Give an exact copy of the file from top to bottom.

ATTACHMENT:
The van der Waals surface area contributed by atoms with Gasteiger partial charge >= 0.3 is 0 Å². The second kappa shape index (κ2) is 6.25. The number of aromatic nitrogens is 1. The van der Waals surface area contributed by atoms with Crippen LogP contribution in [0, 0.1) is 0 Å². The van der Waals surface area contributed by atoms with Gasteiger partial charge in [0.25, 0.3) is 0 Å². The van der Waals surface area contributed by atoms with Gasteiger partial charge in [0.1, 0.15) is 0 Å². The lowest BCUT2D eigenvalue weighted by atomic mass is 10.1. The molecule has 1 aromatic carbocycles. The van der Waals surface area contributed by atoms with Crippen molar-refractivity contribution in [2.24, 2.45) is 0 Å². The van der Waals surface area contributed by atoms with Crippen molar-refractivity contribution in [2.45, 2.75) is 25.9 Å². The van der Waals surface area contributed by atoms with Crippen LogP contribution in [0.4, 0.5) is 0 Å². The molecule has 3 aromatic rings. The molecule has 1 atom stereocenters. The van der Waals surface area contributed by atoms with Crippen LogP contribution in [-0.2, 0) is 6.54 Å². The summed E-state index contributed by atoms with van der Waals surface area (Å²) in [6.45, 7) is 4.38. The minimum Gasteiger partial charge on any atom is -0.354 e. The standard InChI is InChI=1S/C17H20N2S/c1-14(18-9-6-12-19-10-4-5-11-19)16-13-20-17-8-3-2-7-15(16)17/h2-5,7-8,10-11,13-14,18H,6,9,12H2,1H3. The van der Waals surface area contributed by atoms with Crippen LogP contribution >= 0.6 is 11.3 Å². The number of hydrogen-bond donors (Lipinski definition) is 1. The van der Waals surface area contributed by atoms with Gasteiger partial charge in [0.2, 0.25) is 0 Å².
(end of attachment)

The van der Waals surface area contributed by atoms with Gasteiger partial charge >= 0.3 is 0 Å². The second kappa shape index (κ2) is 6.25. The number of aromatic nitrogens is 1. The van der Waals surface area contributed by atoms with Crippen LogP contribution in [0, 0.1) is 0 Å². The van der Waals surface area contributed by atoms with Gasteiger partial charge in [0.25, 0.3) is 0 Å². The van der Waals surface area contributed by atoms with Gasteiger partial charge in [0.1, 0.15) is 0 Å². The lowest BCUT2D eigenvalue weighted by atomic mass is 10.1. The molecule has 1 aromatic carbocycles. The van der Waals surface area contributed by atoms with Crippen molar-refractivity contribution in [2.24, 2.45) is 0 Å². The van der Waals surface area contributed by atoms with Crippen molar-refractivity contribution in [2.45, 2.75) is 25.9 Å². The van der Waals surface area contributed by atoms with Crippen LogP contribution in [0.4, 0.5) is 0 Å². The molecule has 3 aromatic rings. The molecule has 1 atom stereocenters. The van der Waals surface area contributed by atoms with Crippen LogP contribution in [-0.2, 0) is 6.54 Å². The summed E-state index contributed by atoms with van der Waals surface area (Å²) in [6.45, 7) is 4.38. The minimum Gasteiger partial charge on any atom is -0.354 e. The standard InChI is InChI=1S/C17H20N2S/c1-14(18-9-6-12-19-10-4-5-11-19)16-13-20-17-8-3-2-7-15(16)17/h2-5,7-8,10-11,13-14,18H,6,9,12H2,1H3. The van der Waals surface area contributed by atoms with Crippen LogP contribution >= 0.6 is 11.3 Å². The number of hydrogen-bond donors (Lipinski definition) is 1. The van der Waals surface area contributed by atoms with Gasteiger partial charge in [0.2, 0.25) is 0 Å².